It’s a Tuesday night at The Monarch, a quaint little pub nestled in the heart of Chalk Farm Road in Camden. Patrons range from young trendy twenty-something hipsters and groups in their early thirties on a night out to rough around the edges older men dressed head to toe in denim who just wanted to knock back a few pints and play some pool. Over the soundtrack of jazz and 60’s soul you hear the band performing their sound check and slowly the venue’s melting pot of ages circled around the stage.
Hares’ sound combines the chaotic soul of ‘Exile’ era Rolling Stones, the country twang of Gram Parsons and the jangle pop of Teenage Fanclub with the lyrical melancholy of Elvis Costello. Their songs have a great soft-hard dynamic where bouncy jangle pop suddenly turns to fast punk inspired choruses, These sudden changes feel natural as the band string it all together with these great melodies which contain cues from 60 and 70’s pop. Their lyrics are simple and catchy but not overly simplistic and they stick. “Some Girl Some Day” grabs you with its contagious melodies and lyrics that beg to be sung along to.
The band didn’t take themselves too seriously and looked like they were having a great time during the set. A real highpoint of the concert was when the band went into a brilliant cover of “Rhinestone Cowboy”, accompanied by a cello. The cover was fun and highly unexpected but it didn’t feel cheesy or ironic. They didn’t let the fact that they stood on a stage the size of a shoebox stop them from moving about. Front man Robb Skipper interacted with crowd well with short witty quips and a bit of quirky banter making for a very intimate experience. It’s refreshing to see an indie rock band without the usual pretentious attitude.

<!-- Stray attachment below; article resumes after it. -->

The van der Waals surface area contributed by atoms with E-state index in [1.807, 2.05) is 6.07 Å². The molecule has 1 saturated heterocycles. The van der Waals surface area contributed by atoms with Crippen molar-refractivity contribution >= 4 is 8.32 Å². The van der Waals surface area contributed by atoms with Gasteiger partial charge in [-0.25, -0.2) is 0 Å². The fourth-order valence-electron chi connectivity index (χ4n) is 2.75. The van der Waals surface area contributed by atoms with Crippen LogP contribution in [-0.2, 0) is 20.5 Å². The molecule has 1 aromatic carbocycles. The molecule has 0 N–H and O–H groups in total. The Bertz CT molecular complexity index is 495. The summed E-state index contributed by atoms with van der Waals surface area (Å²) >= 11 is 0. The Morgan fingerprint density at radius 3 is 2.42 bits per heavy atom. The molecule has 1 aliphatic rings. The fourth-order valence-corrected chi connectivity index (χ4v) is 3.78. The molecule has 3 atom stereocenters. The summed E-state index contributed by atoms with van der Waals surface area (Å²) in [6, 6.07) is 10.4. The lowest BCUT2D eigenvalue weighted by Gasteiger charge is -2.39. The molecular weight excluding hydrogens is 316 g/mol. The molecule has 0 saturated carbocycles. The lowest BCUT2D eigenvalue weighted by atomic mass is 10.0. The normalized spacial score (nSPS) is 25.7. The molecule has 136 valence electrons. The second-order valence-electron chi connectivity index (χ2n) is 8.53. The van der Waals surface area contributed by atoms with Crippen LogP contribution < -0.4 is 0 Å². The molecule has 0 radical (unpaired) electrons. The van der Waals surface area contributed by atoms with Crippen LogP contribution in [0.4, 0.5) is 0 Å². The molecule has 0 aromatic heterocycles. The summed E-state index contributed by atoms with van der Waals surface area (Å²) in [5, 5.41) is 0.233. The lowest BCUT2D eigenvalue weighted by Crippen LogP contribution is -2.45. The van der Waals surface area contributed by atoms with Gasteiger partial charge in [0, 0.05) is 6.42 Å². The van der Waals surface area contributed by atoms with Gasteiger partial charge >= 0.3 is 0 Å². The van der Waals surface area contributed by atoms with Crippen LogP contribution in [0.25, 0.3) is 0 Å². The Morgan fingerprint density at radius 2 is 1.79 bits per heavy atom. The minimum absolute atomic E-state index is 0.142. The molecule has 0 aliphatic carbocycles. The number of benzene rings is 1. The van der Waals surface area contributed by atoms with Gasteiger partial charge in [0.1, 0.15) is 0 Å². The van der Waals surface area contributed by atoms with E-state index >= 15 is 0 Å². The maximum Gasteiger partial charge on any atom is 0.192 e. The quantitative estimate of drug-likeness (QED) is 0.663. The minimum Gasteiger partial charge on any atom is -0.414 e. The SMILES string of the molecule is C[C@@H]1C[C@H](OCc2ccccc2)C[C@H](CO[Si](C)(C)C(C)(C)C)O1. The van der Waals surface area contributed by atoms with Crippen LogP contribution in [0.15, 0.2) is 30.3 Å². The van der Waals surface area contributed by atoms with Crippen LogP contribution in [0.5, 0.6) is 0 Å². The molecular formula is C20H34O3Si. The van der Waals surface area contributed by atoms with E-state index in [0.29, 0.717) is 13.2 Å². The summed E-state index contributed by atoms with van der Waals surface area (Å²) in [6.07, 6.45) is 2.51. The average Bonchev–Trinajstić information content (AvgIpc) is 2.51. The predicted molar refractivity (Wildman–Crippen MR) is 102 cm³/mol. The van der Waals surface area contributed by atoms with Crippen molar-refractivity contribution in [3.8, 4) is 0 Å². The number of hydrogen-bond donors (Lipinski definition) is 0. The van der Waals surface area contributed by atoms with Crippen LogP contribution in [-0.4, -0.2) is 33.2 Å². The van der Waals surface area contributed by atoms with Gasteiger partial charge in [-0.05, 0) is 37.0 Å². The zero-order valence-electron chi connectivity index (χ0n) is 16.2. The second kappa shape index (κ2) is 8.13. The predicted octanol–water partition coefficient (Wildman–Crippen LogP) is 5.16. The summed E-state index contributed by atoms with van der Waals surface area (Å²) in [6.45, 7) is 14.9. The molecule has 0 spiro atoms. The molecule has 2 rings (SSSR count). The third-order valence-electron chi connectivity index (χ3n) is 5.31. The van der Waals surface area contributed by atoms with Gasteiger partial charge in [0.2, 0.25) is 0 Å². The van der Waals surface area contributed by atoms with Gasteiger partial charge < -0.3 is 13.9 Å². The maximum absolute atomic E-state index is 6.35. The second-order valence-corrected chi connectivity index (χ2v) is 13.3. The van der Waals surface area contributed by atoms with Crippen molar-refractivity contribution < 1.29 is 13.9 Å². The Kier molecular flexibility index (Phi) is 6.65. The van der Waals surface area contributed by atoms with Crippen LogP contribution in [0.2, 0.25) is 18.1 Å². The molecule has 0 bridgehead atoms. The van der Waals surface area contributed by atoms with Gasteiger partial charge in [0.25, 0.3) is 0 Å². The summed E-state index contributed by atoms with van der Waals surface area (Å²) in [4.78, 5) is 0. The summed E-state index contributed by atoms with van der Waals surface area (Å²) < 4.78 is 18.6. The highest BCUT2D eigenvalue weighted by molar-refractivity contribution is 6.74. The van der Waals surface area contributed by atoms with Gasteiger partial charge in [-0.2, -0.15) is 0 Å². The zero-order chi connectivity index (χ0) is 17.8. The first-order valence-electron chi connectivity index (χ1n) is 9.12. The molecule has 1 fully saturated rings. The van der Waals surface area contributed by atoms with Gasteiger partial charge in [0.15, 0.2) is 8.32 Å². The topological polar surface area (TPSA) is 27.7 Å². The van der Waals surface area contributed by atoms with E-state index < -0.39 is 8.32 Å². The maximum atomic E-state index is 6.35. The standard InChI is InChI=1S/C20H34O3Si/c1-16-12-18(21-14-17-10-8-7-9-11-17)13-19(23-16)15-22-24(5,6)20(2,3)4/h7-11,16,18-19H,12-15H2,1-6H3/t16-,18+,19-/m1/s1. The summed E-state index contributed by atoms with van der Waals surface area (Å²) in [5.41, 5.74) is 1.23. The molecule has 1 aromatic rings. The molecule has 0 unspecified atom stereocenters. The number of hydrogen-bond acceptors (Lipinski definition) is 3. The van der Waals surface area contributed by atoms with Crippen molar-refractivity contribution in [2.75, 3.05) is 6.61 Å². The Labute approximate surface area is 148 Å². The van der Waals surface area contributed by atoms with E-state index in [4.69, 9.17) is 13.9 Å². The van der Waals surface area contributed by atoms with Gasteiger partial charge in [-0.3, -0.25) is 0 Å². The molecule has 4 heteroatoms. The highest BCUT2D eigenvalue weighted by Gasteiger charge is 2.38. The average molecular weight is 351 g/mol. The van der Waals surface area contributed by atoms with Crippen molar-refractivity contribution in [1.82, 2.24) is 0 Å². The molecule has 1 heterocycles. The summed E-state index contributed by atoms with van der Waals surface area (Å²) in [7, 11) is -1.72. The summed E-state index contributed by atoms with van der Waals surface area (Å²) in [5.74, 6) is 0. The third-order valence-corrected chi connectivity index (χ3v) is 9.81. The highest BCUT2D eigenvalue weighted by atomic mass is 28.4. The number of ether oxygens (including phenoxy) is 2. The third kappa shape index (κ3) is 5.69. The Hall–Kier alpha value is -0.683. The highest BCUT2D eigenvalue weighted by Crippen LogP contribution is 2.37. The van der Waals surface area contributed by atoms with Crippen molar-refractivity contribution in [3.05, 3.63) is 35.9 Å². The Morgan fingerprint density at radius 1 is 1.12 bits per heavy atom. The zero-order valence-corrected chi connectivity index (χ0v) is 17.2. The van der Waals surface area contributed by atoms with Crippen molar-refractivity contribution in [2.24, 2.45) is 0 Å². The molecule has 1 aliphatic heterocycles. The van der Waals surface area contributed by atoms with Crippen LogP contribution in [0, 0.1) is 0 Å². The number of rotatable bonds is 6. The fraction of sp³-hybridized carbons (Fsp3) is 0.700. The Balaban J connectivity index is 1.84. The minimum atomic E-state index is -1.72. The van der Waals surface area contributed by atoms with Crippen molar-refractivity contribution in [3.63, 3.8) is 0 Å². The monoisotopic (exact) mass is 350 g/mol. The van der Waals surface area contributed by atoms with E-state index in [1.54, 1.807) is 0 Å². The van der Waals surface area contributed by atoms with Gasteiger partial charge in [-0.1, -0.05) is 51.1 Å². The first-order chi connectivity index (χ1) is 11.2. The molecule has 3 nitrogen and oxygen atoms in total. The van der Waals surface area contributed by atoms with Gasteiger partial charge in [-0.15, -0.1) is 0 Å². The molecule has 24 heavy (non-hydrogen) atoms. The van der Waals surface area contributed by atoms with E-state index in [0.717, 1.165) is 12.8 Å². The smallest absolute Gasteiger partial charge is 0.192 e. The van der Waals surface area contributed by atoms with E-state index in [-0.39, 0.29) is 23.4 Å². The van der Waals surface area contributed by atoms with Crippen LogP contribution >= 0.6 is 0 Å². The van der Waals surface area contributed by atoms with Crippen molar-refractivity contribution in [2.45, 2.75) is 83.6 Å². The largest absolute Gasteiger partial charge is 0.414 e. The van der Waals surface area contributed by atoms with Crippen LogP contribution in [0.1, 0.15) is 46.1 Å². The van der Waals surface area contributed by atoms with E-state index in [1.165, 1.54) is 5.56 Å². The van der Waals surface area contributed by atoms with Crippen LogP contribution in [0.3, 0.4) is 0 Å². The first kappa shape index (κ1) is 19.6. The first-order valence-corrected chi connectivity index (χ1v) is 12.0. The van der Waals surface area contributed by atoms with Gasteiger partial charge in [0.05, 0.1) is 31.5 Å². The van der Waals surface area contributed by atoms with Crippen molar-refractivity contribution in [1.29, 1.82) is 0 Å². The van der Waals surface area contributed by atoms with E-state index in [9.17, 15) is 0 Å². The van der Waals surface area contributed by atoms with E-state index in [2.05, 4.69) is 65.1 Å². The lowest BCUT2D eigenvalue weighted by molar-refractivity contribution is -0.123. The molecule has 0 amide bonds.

Hares have all the ingredients to be a very successful act. Their no frills melodies are catchy. They have the right amount of quirkiness and despite their obvious influences have a sound that is all their own. On top of all of this they offer a rousing and energetic live show that is down to earth while and bursts with enthusiasm. Hares’ infectious guitar pop is not to be ignored.